Magnetic Resonance Imaging (MRI) of the Shoulder
How It Is Done continued...
If contrast material is needed, the technologist will usually put it in through an IV in your arm or hand. The injection may be given over 1 to 2 minutes.
Contrast material may be put directly into your shoulder joint by the radiologist. Your doctor will make your shoulder numb (local anesthetic) before putting in the contrast material. Then more MRI scans are done for this part of the test. This is called a magnetic resonance arthrogram.
An MRI test usually takes 30 to 60 minutes but can take as long as 2 hours.
How It Feels
You won't have pain from the magnetic field or radio waves used for the MRI test. The table you lie on may feel hard and the room may be cool. You may be tired or sore from lying in one position for a long time.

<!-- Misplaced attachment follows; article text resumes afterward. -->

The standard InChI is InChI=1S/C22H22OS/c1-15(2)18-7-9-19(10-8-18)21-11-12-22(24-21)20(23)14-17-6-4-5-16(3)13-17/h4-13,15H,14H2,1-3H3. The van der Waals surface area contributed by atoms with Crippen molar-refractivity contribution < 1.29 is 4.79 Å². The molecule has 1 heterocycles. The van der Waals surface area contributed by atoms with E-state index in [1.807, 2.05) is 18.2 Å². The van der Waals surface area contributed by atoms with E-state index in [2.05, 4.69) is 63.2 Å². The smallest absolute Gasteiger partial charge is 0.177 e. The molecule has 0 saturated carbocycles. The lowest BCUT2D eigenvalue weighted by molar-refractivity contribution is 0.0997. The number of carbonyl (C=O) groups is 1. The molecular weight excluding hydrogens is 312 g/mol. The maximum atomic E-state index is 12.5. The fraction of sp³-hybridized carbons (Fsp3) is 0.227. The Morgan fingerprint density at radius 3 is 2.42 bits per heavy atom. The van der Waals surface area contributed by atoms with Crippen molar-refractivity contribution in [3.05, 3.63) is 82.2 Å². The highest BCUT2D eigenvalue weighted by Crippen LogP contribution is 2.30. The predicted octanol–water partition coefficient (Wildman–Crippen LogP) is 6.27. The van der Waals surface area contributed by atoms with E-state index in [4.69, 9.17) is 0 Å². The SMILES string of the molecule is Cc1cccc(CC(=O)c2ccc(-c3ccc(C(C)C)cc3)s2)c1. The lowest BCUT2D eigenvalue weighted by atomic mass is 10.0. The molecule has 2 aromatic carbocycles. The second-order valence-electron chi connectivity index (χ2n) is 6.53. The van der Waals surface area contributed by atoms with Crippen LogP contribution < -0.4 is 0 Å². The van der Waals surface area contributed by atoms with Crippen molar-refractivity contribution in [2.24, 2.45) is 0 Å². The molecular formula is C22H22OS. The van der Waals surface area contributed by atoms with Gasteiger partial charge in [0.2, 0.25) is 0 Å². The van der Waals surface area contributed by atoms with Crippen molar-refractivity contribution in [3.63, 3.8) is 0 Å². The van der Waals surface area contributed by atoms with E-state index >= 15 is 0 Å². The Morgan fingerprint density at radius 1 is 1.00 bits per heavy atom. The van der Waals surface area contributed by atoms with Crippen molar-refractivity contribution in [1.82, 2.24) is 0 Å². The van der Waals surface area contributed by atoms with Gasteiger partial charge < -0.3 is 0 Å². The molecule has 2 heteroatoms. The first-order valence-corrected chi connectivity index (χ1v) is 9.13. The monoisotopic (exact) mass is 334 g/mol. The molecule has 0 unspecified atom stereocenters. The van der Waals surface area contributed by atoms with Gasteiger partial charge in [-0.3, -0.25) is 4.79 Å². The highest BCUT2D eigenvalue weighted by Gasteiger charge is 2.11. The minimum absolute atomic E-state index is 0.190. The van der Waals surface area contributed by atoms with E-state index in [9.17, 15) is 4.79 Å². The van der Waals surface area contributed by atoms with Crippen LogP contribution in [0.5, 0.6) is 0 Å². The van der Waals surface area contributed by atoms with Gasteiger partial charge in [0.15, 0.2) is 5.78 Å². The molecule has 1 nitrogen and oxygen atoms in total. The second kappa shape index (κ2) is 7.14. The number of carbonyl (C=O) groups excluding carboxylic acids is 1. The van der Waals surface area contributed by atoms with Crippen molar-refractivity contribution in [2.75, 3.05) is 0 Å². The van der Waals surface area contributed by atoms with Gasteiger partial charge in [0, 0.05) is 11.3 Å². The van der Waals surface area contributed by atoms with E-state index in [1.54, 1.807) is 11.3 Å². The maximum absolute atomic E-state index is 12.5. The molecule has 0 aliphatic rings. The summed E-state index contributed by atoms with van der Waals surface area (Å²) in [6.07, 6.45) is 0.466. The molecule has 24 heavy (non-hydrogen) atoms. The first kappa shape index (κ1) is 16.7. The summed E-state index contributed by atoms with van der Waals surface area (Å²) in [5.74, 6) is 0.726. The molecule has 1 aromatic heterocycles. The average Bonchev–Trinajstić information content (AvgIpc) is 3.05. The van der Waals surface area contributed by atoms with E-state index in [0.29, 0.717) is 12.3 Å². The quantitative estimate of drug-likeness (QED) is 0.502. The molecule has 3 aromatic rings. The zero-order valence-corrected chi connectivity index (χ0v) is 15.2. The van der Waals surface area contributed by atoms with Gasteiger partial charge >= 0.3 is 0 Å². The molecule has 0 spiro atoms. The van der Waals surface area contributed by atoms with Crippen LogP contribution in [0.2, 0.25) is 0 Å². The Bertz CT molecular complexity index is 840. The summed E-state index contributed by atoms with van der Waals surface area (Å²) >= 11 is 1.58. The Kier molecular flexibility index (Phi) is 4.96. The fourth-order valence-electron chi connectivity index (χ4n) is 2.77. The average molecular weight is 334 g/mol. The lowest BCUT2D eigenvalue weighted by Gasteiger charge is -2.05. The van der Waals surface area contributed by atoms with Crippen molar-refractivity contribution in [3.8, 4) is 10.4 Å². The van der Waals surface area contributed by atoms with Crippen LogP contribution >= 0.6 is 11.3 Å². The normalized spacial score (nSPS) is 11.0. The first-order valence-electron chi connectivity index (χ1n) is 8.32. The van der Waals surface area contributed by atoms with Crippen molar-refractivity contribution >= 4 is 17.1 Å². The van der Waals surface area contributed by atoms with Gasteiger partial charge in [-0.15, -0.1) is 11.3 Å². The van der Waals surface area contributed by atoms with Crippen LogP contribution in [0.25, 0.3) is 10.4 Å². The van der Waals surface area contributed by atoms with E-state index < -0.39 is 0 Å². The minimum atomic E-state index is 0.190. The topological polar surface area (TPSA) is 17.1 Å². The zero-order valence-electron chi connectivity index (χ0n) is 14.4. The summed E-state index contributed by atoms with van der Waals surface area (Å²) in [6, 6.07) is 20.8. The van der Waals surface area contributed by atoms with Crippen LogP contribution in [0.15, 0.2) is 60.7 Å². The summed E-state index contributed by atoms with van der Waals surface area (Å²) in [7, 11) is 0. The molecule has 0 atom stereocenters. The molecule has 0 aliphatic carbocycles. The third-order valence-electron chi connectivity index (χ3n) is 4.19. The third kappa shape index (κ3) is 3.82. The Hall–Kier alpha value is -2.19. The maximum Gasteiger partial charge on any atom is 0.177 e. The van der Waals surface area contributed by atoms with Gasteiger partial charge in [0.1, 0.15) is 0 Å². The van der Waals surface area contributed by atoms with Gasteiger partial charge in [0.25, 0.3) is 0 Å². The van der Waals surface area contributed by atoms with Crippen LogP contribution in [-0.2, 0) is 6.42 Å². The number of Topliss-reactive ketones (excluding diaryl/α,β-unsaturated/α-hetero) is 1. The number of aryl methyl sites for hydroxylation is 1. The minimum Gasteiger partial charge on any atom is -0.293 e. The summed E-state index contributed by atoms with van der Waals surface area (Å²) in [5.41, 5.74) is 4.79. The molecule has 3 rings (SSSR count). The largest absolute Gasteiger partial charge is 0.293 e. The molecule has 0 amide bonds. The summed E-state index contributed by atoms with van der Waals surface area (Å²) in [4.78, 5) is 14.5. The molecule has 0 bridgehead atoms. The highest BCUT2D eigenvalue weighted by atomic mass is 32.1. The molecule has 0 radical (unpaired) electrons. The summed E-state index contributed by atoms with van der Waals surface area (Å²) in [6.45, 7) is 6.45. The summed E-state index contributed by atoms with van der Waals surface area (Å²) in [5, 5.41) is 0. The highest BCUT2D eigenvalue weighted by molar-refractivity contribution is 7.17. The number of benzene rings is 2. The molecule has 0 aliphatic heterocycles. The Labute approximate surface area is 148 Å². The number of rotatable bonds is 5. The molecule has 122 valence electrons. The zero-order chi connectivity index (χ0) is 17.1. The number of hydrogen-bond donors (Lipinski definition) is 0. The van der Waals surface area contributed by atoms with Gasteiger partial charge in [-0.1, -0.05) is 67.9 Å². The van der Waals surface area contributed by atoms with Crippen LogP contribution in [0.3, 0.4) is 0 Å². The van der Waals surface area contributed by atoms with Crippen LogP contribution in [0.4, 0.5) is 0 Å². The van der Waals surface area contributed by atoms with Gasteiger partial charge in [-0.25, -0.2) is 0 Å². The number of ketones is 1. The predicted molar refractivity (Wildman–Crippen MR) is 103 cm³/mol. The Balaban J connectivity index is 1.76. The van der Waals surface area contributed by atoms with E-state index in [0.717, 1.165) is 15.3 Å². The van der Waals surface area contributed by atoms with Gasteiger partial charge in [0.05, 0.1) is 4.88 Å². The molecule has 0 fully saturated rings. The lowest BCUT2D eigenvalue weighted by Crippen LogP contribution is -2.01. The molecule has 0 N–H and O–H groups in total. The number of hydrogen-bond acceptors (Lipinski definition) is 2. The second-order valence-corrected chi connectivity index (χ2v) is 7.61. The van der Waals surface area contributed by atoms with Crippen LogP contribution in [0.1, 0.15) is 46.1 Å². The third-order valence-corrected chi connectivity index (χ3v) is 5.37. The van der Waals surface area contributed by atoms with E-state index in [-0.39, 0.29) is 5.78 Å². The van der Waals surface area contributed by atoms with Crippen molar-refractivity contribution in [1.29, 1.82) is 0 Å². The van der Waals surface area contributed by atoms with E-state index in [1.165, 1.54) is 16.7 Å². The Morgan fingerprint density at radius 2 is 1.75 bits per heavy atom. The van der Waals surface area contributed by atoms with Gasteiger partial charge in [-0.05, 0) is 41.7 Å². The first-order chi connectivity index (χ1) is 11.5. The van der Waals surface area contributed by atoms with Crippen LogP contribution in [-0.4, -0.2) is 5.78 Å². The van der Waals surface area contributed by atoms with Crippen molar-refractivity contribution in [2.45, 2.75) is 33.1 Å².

If a contrast material is used, you may feel some coolness and flushing as it is put into your IV. You may have a squishy feeling in your shoulder for 1 to 2 days from the material.
In rare cases, you may feel:
There are no known harmful effects from the strong magnetic field used for MRI. But the magnet is very powerful. The magnet may affect pacemakers, artificial limbs, and other medical devices that contain iron. The magnet will stop a watch that is close to the magnet. Any loose metal object has the risk of causing damage if it gets pulled toward the strong magnet.
Metal parts in the eyes can damage the retina. If you may have metal fragments in the eye, an X-ray of the eyes may be done before the MRI. If metal is found, the MRI will not be done.
Iron pigments in tattoos or tattooed eyeliner can cause skin or eye irritation.